Special Needs School
At Winston Prep on West 17th Street in Chelsea, one parent will never forget the look on her daughter’s face as she won a “Coach’s Award” one year and “Most Improved” the next for her school’s track team. Suzanne Engel’s daughter, Shira, was not a very fast or skilled runner, she was determined. And, Engel said, this acknowledgment really stuck with her daughter.
Shira is one of approximately 200 students at Winston Prep, a middle and high school for special-needs students, including dyslexic and non-verbal children. They also admit students who have difficulty with executive function, or day-to-day student skills.
“Parents don’t think they want to send their child to a learning disability school, but this is an awesome community,” said Headmaster Bill DeHaven. “It’s the teachers, it’s the way our kids all struggle together. It’s like ‘hey, you may not be able to socialize as well, and I may not be able to read as well, but we can help each other.’”
During the admissions process, students take an exam and have conversations with administrators to determine their skill level and individual needs, said Kristine Wisemiller, the director of admissions. Then, based on that assessment, the child is grouped with other similar students, based on ability, not grade level. The dyslexic children then can focus on language mechanics, and executive function-struggling students can learn how to be good students. Teachers also meet with students for one-on-one sessions every week.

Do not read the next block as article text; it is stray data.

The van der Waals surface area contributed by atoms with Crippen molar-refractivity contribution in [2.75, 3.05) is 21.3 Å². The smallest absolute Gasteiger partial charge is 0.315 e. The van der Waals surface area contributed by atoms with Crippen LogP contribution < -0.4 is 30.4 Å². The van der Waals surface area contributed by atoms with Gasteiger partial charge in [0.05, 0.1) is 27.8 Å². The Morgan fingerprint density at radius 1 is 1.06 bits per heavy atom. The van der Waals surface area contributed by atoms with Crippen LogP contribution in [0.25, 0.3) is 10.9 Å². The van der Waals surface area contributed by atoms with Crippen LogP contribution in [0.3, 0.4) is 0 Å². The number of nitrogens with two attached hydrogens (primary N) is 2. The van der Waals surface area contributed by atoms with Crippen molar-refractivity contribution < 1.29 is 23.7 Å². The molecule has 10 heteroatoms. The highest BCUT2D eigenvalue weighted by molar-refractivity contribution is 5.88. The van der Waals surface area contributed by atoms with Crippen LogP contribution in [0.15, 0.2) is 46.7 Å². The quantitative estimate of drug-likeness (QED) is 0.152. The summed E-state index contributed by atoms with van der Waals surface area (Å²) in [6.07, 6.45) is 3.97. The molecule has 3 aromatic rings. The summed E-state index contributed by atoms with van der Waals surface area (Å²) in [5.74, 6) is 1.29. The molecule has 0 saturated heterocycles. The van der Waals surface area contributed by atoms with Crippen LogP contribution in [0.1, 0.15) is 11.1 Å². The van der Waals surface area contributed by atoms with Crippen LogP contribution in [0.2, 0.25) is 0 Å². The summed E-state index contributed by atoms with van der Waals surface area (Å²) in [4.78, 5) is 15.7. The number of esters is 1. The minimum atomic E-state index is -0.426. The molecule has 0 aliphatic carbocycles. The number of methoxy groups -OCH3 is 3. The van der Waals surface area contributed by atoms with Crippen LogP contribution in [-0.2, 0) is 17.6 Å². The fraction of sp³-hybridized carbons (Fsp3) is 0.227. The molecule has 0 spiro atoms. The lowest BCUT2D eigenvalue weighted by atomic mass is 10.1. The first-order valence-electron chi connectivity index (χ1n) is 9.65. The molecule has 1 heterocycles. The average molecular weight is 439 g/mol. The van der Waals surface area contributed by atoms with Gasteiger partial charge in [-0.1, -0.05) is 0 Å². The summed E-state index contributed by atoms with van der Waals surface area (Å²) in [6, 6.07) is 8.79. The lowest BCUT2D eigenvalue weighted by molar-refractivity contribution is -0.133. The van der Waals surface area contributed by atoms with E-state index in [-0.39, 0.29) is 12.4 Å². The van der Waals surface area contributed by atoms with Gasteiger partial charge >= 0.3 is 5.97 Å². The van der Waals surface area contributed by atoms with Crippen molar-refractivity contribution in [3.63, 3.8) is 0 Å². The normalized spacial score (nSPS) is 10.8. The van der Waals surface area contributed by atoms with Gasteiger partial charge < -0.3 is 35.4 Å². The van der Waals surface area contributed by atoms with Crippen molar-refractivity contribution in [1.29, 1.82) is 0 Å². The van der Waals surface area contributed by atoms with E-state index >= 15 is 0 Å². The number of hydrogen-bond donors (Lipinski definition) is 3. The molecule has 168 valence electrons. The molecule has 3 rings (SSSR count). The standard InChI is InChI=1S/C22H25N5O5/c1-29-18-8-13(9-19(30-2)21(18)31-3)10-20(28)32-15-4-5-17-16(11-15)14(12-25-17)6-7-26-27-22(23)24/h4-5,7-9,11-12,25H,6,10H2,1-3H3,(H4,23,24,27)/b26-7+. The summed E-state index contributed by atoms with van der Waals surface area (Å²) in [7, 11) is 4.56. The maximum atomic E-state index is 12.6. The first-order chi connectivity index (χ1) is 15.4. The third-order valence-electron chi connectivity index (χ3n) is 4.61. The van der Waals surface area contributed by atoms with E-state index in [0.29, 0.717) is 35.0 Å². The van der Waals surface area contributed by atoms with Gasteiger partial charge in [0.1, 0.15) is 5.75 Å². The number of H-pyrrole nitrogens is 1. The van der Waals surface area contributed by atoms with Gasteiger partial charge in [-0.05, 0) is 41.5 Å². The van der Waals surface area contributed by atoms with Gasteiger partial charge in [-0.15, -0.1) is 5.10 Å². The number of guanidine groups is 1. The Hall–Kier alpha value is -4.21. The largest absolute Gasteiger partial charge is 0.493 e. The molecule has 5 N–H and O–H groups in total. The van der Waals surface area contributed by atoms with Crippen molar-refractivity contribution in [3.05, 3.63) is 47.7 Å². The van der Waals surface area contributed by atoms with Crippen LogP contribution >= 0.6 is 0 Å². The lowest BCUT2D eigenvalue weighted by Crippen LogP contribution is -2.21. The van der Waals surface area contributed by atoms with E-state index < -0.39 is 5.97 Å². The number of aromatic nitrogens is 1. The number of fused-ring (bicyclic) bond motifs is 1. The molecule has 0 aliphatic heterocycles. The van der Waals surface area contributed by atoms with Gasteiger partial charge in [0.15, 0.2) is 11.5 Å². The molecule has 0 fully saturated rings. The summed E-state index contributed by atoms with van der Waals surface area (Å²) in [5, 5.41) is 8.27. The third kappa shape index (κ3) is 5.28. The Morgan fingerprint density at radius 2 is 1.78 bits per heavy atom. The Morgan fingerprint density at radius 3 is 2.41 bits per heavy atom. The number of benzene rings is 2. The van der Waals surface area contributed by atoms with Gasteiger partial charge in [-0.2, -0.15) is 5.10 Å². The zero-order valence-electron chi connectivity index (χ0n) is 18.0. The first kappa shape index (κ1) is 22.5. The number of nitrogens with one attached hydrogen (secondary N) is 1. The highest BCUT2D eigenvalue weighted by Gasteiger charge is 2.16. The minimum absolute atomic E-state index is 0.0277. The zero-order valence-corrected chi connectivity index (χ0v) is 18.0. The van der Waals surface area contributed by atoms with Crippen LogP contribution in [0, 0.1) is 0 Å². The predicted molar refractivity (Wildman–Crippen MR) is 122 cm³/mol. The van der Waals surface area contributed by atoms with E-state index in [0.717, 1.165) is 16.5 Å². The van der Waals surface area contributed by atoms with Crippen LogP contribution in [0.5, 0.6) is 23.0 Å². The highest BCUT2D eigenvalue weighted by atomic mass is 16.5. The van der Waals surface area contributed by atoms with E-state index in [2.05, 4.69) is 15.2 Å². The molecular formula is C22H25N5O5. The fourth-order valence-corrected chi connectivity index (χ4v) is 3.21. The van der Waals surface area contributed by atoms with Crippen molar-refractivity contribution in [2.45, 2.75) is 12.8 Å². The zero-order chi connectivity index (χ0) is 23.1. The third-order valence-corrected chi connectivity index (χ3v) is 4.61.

The school does not use a typical Regents curriculum, instead focusing on reading, writing and studying skills. This is one of the reasons the school is so successful, DeHaven said. The teachers do not even have a set teaching methodology, he said.
“The analogy we use most often is that we try and put as many tools in our teachers’ toolboxes as we can,” DeHaven said. “We want our teachers to be familiar with many methods of teaching.”
The different methods of learning don’t stop at the classroom door, either. Even with only 200 students at the school, students can participate in sports like track, soccer and basketball, or try out for a play in the school’s drama program.
Service is also a large part of education requirements at the school. Within the last few years, student volunteers have been volunteering their time to help victims of Hurricane Sandy.
DeHaven boasts that 90 percent of Winston students go on to two- or four-year college. But even with that impressive rate, he worries about the other 10 percent, so they have implemented a new college transition program. The participants go to school half of the day, and intern at various places like travel agencies and the DJ Academy.
Above all, the best part of Winston Prep is watching students graduate and move on to bigger and better things, DeHaven says. This year a former Winston student came back to replace a teacher on maternity leave.
“The school really works towards complete independence for all kids,” Suzanne Engel says. “They become independent learners and really push the children toward developing a self awareness.”
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